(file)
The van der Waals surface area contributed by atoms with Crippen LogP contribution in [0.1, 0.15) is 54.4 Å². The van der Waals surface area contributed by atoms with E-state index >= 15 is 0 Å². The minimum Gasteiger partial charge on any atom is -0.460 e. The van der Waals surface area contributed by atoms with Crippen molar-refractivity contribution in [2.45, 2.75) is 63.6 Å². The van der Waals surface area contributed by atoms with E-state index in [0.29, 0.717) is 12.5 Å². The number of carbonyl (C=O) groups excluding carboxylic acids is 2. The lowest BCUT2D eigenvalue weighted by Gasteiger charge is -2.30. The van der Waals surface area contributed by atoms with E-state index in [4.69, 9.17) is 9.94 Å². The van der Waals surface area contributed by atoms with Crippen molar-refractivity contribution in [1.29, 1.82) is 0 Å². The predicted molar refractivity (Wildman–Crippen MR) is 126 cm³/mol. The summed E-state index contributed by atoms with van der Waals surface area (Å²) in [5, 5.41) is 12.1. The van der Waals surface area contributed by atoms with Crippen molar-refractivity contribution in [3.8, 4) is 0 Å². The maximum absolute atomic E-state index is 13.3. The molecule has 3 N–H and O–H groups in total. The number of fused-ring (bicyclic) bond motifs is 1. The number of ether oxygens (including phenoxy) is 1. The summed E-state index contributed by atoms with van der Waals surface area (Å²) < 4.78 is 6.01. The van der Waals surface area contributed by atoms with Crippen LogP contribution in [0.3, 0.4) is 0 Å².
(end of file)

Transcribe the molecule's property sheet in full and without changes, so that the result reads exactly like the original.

The van der Waals surface area contributed by atoms with Crippen LogP contribution in [0.1, 0.15) is 54.4 Å². The van der Waals surface area contributed by atoms with E-state index >= 15 is 0 Å². The minimum Gasteiger partial charge on any atom is -0.460 e. The van der Waals surface area contributed by atoms with Crippen molar-refractivity contribution in [2.45, 2.75) is 63.6 Å². The van der Waals surface area contributed by atoms with E-state index in [0.29, 0.717) is 12.5 Å². The number of carbonyl (C=O) groups excluding carboxylic acids is 2. The lowest BCUT2D eigenvalue weighted by Gasteiger charge is -2.30. The van der Waals surface area contributed by atoms with E-state index in [4.69, 9.17) is 9.94 Å². The van der Waals surface area contributed by atoms with Crippen molar-refractivity contribution in [1.29, 1.82) is 0 Å². The predicted molar refractivity (Wildman–Crippen MR) is 126 cm³/mol. The summed E-state index contributed by atoms with van der Waals surface area (Å²) in [5, 5.41) is 12.1. The van der Waals surface area contributed by atoms with Crippen molar-refractivity contribution in [3.8, 4) is 0 Å². The maximum absolute atomic E-state index is 13.3. The molecule has 3 N–H and O–H groups in total. The number of fused-ring (bicyclic) bond motifs is 1. The number of ether oxygens (including phenoxy) is 1. The summed E-state index contributed by atoms with van der Waals surface area (Å²) < 4.78 is 6.01. The van der Waals surface area contributed by atoms with Crippen LogP contribution in [0.3, 0.4) is 0 Å².